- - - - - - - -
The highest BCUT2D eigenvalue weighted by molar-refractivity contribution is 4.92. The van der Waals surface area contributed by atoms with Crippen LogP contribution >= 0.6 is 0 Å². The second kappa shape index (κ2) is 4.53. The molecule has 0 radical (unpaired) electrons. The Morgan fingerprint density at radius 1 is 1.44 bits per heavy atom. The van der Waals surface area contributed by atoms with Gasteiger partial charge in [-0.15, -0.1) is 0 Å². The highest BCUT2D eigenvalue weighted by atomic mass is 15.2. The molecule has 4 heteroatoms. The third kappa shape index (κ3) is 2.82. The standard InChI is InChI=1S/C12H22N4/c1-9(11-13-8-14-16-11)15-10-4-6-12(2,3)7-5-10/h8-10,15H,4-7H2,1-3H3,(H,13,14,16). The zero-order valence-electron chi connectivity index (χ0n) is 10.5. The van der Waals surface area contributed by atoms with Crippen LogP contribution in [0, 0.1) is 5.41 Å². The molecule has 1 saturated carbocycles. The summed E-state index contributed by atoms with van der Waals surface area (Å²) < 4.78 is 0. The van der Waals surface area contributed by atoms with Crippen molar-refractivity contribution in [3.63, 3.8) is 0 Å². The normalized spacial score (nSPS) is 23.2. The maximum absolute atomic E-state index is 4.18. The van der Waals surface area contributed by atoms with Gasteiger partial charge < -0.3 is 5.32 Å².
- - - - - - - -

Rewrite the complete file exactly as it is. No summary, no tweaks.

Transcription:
The highest BCUT2D eigenvalue weighted by molar-refractivity contribution is 4.92. The van der Waals surface area contributed by atoms with Crippen LogP contribution >= 0.6 is 0 Å². The second kappa shape index (κ2) is 4.53. The molecule has 0 radical (unpaired) electrons. The Morgan fingerprint density at radius 1 is 1.44 bits per heavy atom. The van der Waals surface area contributed by atoms with Gasteiger partial charge in [-0.15, -0.1) is 0 Å². The highest BCUT2D eigenvalue weighted by atomic mass is 15.2. The molecule has 4 heteroatoms. The third kappa shape index (κ3) is 2.82. The standard InChI is InChI=1S/C12H22N4/c1-9(11-13-8-14-16-11)15-10-4-6-12(2,3)7-5-10/h8-10,15H,4-7H2,1-3H3,(H,13,14,16). The zero-order valence-electron chi connectivity index (χ0n) is 10.5. The van der Waals surface area contributed by atoms with Crippen LogP contribution in [0, 0.1) is 5.41 Å². The molecule has 1 saturated carbocycles. The summed E-state index contributed by atoms with van der Waals surface area (Å²) < 4.78 is 0. The van der Waals surface area contributed by atoms with Crippen molar-refractivity contribution in [3.63, 3.8) is 0 Å². The normalized spacial score (nSPS) is 23.2. The maximum absolute atomic E-state index is 4.18. The van der Waals surface area contributed by atoms with Gasteiger partial charge < -0.3 is 5.32 Å².